What are we going to do if we cannot secure international co-operation between the central banks of issue? There would appear to be only one way, and that is to establish an Imperial currency, based upon a gold exchange standard. We ought not to forget that 70 per cent. of the annual output of gold is produced within the British Empire, and I am certain that, if we were to form a common gold pool for the Empire, we could manage to get along by ourselves, and ultimately to free ourselves from dependence on New York on the one hand, and Paris and Amsterdam on the other. If we could establish a gold exchange standard within the Empire, which would mean that the currencies of each participating Dominion or Colony should be exchangeable into one another at par, and if, by one method or another, we could contrive to use to the full the gold resources of the Empire, and also form some form of gold pool, so as to economise its use, we could not only free ourselves from foreign dependence, but do more—stop the disastrous fall in wholesale prices all over the British Empire. Thereby we should do much to relieve the problem of unemployment. I beg the Under-Secretary to give some answer before the House rises in July and indicate that this question will actually be placed on the agenda on the forthcoming conference.

One other point I want to raise relates to the question of machinery, of which we have heard a good deal. I cannot think that there is sufficient co-ordination on the purely administrative side. How can we expect the Dominions and Colonies Departments, the Overseas Trade Department, the Empire Marketing Board and the Imperial Economic Committee, all these various committees and institutions, to work harmoniously together and evolve a coherent and logical policy of Empire development? It is not possible, and the time has come when we must have some form of permanent organisation to sit between Imperial Conferences to be guided by the decisions of those Conferences, with representatives of the Dominions sitting upon it, but also with a permanent secretariat of its own.

I do not see why the Empire Marketing Board should not be made to serve that purpose. The Empire Marketing Board is one of the most interesting economic experiments that has been carried out in the last few years, and the work that it has done has been beyond praise. I agree with the hon. Member for East Leicester that its work ought to be enormously extended. More research ought to be done over a much wider field, and on the purely marketing side a deal more might be done. I do not see why it should not be fused with the Imperial Economic Committee. I do not see why it should not have a permanent secretariat, and I do not see why, under, of course, the supreme direction of the Secretary of State himself, and ultimately of the Cabinet, it should not be given certain administrative powers and made, in effect, the supreme technical authority so far as the economic development and organisation of the Empire are concerned. At any rate I would beg that this question of machinery should come under the consideration of the Conference.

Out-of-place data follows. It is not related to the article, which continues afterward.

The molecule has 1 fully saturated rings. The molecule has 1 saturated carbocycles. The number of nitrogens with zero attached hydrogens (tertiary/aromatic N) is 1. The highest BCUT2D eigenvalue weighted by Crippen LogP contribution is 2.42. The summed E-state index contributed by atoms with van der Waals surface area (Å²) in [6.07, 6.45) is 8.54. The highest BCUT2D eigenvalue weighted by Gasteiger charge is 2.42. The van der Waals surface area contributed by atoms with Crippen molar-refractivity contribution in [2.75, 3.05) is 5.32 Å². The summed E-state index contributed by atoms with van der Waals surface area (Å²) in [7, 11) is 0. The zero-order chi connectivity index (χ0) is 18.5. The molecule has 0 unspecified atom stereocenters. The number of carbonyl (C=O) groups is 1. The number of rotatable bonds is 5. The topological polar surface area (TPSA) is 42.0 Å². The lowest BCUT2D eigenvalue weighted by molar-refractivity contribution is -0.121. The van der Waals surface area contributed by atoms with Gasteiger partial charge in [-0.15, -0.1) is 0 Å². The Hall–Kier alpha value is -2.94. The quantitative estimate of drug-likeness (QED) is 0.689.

I will conclude by asking this question: "Will machinery, currency, import control and reciprocal tariffs all come up for consideration at this forthcoming Conference?" because I am perfectly certain that it is upon those four main points that the future economic organisation of the British Empire must ultimately be built up. I do not say they must all be put into operation, although I am perfectly certain there ought to be a change of machinery now; but these are the four vital questions from the purely economic point of view, and they ought to be exhaustively considered. As is well known, many of us on this side of the Committee, whatever our political allegiances may be, do believe that unless we in this country can be brought to form part of an economic unit which is large enough to take the goods which are produced now under mass production, unless we can form part of an economic unit larger than ourselves, we shall be isolated, and cut off by the powerful economic unit of the United States of America on the one side and by Europe on the other side, both surrounded by high and growing tariff walls. That is our fear, and we do see in the Empire, in no jingo or tub-thumping spirit, a potentially more powerful, richer and stronger unit from every point of view than any unit the world has ever known.